Jesus climbs the charts

The business of contemporary Christian music

"We weren’t really sure what to do,” Daniel Davison said, after his entire rap-metal band Luti-Kriss got “saved” at an Assemblies of God revival service. “But we figured we should stop cussing so much in our songs. And . . . maybe we can write songs about God!” Inexplicably, the group changed its name to Norma Jean and by this August they were on the cover of HM magazine, the Christian music industry’s premiere publication covering hard rock artists.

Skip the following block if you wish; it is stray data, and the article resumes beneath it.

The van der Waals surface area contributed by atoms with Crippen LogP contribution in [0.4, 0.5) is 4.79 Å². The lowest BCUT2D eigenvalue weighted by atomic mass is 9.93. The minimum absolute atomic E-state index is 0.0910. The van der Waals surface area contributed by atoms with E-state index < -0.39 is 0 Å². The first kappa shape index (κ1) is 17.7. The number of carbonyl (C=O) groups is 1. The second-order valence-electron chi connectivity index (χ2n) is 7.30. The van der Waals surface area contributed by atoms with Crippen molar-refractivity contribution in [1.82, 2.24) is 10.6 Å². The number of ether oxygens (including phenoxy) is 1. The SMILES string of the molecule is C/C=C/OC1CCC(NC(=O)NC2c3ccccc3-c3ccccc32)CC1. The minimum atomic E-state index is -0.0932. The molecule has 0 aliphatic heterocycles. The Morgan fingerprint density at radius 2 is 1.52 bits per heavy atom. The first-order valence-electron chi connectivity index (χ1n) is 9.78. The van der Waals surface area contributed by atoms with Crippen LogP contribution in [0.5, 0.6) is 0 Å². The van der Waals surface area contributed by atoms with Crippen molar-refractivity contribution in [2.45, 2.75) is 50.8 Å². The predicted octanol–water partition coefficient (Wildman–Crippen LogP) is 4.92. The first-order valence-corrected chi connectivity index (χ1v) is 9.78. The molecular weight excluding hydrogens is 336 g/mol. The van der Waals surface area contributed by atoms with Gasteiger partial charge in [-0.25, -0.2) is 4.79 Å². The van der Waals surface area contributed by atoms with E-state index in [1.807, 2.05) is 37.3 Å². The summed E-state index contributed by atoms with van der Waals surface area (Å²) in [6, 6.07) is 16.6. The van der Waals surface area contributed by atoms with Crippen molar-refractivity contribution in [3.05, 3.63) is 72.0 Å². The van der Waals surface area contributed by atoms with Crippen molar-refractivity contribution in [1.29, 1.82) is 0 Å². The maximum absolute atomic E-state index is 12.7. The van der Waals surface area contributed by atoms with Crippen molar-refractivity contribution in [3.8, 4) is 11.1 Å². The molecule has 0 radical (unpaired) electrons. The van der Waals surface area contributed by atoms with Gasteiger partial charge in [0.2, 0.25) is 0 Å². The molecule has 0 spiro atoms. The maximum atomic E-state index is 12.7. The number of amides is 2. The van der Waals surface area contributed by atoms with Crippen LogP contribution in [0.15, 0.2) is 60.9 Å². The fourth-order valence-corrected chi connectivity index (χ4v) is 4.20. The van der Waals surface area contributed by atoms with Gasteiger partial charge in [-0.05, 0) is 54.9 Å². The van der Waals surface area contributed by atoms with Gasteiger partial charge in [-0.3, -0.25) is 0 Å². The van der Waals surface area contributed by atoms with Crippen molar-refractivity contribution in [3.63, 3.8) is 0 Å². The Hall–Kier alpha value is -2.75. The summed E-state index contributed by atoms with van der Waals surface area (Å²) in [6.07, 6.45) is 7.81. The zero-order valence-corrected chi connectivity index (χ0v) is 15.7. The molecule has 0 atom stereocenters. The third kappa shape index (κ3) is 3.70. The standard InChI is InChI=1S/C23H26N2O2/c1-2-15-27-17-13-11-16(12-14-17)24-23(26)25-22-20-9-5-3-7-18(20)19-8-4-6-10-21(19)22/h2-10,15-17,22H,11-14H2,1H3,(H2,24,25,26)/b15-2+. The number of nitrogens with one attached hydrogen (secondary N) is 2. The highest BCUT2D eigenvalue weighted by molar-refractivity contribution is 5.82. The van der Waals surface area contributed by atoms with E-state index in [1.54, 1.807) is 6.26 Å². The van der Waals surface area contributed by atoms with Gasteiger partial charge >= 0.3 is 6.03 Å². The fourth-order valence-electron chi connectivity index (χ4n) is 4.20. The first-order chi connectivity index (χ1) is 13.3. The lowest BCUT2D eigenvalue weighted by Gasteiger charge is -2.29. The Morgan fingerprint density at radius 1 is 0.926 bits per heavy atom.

Such bands are a dime a dozen these days, though they cost a bit more than that to book. At one time, the Christian rock scene was a cultural ghetto, frequently ridiculed and easily avoided. But now Christian rock is big and loud; it’ll shake your windows and rattle your walls.


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